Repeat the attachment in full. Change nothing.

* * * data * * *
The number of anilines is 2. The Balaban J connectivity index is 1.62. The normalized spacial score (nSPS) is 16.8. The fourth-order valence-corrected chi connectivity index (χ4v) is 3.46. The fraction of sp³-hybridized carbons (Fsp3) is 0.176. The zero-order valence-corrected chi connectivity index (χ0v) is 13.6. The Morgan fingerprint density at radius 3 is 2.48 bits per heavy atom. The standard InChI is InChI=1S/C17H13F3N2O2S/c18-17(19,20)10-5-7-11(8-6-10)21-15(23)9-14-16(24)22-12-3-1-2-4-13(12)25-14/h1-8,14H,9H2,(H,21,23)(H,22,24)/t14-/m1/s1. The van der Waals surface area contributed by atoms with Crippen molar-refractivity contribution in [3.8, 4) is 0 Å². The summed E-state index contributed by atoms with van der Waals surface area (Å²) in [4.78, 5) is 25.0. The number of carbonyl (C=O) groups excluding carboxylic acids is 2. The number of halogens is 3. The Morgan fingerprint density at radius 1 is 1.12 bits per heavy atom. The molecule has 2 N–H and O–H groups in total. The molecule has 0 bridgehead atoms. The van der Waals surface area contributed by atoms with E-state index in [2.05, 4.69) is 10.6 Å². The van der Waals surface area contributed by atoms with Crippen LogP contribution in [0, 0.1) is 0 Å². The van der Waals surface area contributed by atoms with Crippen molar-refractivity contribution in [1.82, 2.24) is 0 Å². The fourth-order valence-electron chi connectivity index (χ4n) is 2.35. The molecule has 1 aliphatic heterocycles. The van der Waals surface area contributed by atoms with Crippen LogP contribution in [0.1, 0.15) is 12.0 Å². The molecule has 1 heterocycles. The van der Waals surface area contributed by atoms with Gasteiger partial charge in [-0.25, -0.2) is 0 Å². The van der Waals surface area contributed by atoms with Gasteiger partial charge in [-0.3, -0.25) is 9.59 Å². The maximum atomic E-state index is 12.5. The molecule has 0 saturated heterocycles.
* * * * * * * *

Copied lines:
The number of anilines is 2. The Balaban J connectivity index is 1.62. The normalized spacial score (nSPS) is 16.8. The fourth-order valence-corrected chi connectivity index (χ4v) is 3.46. The fraction of sp³-hybridized carbons (Fsp3) is 0.176. The zero-order valence-corrected chi connectivity index (χ0v) is 13.6. The Morgan fingerprint density at radius 3 is 2.48 bits per heavy atom. The standard InChI is InChI=1S/C17H13F3N2O2S/c18-17(19,20)10-5-7-11(8-6-10)21-15(23)9-14-16(24)22-12-3-1-2-4-13(12)25-14/h1-8,14H,9H2,(H,21,23)(H,22,24)/t14-/m1/s1. The van der Waals surface area contributed by atoms with Crippen molar-refractivity contribution in [3.8, 4) is 0 Å². The summed E-state index contributed by atoms with van der Waals surface area (Å²) in [4.78, 5) is 25.0. The number of carbonyl (C=O) groups excluding carboxylic acids is 2. The number of halogens is 3. The Morgan fingerprint density at radius 1 is 1.12 bits per heavy atom. The molecule has 2 N–H and O–H groups in total. The molecule has 0 bridgehead atoms. The van der Waals surface area contributed by atoms with E-state index in [2.05, 4.69) is 10.6 Å². The van der Waals surface area contributed by atoms with Crippen LogP contribution in [0, 0.1) is 0 Å². The van der Waals surface area contributed by atoms with Crippen molar-refractivity contribution in [1.82, 2.24) is 0 Å². The fourth-order valence-electron chi connectivity index (χ4n) is 2.35. The molecule has 1 aliphatic heterocycles. The van der Waals surface area contributed by atoms with Crippen LogP contribution in [0.1, 0.15) is 12.0 Å². The molecule has 1 heterocycles. The van der Waals surface area contributed by atoms with Gasteiger partial charge in [-0.25, -0.2) is 0 Å². The van der Waals surface area contributed by atoms with Gasteiger partial charge in [-0.3, -0.25) is 9.59 Å². The maximum atomic E-state index is 12.5. The molecule has 0 saturated heterocycles.